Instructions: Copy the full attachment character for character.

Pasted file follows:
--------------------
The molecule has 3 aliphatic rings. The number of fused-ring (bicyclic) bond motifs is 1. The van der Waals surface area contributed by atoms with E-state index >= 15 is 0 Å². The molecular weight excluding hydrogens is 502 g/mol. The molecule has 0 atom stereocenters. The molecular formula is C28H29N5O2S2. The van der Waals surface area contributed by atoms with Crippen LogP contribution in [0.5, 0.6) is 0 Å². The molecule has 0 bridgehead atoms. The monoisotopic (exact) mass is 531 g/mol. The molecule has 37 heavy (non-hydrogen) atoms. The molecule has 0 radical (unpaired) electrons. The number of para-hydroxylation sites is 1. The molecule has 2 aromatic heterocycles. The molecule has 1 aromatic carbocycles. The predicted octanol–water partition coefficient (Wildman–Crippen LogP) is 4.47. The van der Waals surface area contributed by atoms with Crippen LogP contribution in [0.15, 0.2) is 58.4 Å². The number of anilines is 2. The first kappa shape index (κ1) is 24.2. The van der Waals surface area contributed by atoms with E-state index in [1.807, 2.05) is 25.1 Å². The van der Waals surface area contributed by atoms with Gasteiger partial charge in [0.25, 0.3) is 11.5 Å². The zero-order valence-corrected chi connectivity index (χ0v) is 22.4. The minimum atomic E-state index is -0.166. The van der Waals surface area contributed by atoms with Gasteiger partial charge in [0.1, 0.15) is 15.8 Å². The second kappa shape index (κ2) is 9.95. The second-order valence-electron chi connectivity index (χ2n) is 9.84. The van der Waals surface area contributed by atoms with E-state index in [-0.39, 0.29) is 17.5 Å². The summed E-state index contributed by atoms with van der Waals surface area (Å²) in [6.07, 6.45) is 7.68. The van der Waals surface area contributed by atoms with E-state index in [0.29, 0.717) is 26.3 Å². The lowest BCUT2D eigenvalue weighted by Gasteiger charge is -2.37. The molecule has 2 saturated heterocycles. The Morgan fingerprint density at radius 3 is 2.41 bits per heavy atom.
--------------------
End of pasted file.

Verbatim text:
The molecule has 3 aliphatic rings. The number of fused-ring (bicyclic) bond motifs is 1. The van der Waals surface area contributed by atoms with E-state index >= 15 is 0 Å². The molecular weight excluding hydrogens is 502 g/mol. The molecule has 0 atom stereocenters. The molecular formula is C28H29N5O2S2. The van der Waals surface area contributed by atoms with Crippen LogP contribution in [0.5, 0.6) is 0 Å². The molecule has 0 bridgehead atoms. The monoisotopic (exact) mass is 531 g/mol. The molecule has 37 heavy (non-hydrogen) atoms. The molecule has 0 radical (unpaired) electrons. The number of para-hydroxylation sites is 1. The molecule has 2 aromatic heterocycles. The molecule has 1 aromatic carbocycles. The predicted octanol–water partition coefficient (Wildman–Crippen LogP) is 4.47. The van der Waals surface area contributed by atoms with Crippen LogP contribution in [0.15, 0.2) is 58.4 Å². The number of anilines is 2. The first kappa shape index (κ1) is 24.2. The van der Waals surface area contributed by atoms with E-state index in [1.807, 2.05) is 25.1 Å². The van der Waals surface area contributed by atoms with Gasteiger partial charge in [0.25, 0.3) is 11.5 Å². The zero-order valence-corrected chi connectivity index (χ0v) is 22.4. The minimum atomic E-state index is -0.166. The van der Waals surface area contributed by atoms with Gasteiger partial charge in [0.1, 0.15) is 15.8 Å². The second kappa shape index (κ2) is 9.95. The second-order valence-electron chi connectivity index (χ2n) is 9.84. The van der Waals surface area contributed by atoms with E-state index in [-0.39, 0.29) is 17.5 Å². The summed E-state index contributed by atoms with van der Waals surface area (Å²) in [6.07, 6.45) is 7.68. The van der Waals surface area contributed by atoms with E-state index in [0.29, 0.717) is 26.3 Å². The lowest BCUT2D eigenvalue weighted by Gasteiger charge is -2.37. The molecule has 2 saturated heterocycles. The Morgan fingerprint density at radius 3 is 2.41 bits per heavy atom.